I think he explains about as much in the following exchange about his difference of opinions on Jeremiah Wright as McCain did with Hagee. However, I still think he needs to hold a press conference where he addresses questions about this SINGLE topic. That would go a long way to putting this to bed once and for all.
Here’s the Q&A from Pittsburgh Tribune:
Q: I don’t know if you’ve seen it, but it’s all over the wire today, a statement that your pastor made in a sermon in 2003 that instead of singing “God Bless America,” black people should sing a song essentially saying “God Damn America.”
A: I haven’t seen the line. This is a pastor who is on the brink of retirement who in the past has made some controversial statements. I profoundly disagree with some of these statements.
Q: What about this particular statement?
A: Obviously, I disagree with that. Here is what happens when you just cherry-pick statements from a guy who had a 40-year career as a pastor. There are times when people say things that are just wrong. But I think it’s important to judge me on what I’ve said in the past and what I believe.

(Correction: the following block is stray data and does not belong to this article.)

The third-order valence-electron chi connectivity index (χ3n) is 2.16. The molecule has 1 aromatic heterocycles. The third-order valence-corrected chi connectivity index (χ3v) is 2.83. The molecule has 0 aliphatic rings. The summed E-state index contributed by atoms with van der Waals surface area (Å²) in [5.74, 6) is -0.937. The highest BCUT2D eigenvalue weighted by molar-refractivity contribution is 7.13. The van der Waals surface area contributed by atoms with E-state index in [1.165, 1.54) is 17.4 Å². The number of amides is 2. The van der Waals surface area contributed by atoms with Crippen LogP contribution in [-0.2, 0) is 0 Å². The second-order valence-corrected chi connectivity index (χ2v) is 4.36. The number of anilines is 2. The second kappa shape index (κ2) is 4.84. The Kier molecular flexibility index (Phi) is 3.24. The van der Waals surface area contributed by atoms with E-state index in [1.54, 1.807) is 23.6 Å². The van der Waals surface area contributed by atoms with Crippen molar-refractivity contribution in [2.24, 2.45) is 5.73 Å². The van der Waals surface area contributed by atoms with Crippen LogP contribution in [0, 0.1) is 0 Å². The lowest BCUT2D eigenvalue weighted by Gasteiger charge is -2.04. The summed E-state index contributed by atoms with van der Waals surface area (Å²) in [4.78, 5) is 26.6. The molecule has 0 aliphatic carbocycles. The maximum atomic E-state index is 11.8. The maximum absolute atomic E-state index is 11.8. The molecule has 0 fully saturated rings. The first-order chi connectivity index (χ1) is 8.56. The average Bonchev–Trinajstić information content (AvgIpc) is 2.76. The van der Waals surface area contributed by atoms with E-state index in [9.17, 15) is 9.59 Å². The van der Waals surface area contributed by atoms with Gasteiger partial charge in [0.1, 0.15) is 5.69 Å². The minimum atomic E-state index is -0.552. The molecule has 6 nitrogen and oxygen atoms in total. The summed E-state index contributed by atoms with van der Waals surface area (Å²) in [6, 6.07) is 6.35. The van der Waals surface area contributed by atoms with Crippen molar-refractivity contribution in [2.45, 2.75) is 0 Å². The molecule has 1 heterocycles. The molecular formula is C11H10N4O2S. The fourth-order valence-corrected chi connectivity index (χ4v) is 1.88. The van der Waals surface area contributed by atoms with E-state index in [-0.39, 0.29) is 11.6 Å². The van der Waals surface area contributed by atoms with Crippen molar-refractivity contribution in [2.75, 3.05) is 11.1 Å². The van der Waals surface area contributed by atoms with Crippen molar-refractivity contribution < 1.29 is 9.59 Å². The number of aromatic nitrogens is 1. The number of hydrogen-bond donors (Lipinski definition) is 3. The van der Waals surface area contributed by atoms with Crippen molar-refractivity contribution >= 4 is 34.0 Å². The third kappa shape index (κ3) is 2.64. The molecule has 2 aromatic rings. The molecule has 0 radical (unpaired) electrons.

One thing’s for sure. If he doesn’t address Wright’s comments any further, the Dems have absolutely no ground complaining about anything that Hagee has said. That’s off the table. And it would be unfortunate because we need to get to a place where there’s more understanding among these religious figures and less brimstone cast around. Figures like Hagee and Wright need to be marginalized as much as possible, regardless of whatever inspiration they may have given a candidate at any given time in their lives.
And while it’s true that neither McCain nor Obama are responsible for everything that these people say, it certainly would be heartening to hear stronger rebukes and see clearer lines drawn when it comes to these agents of intolerance.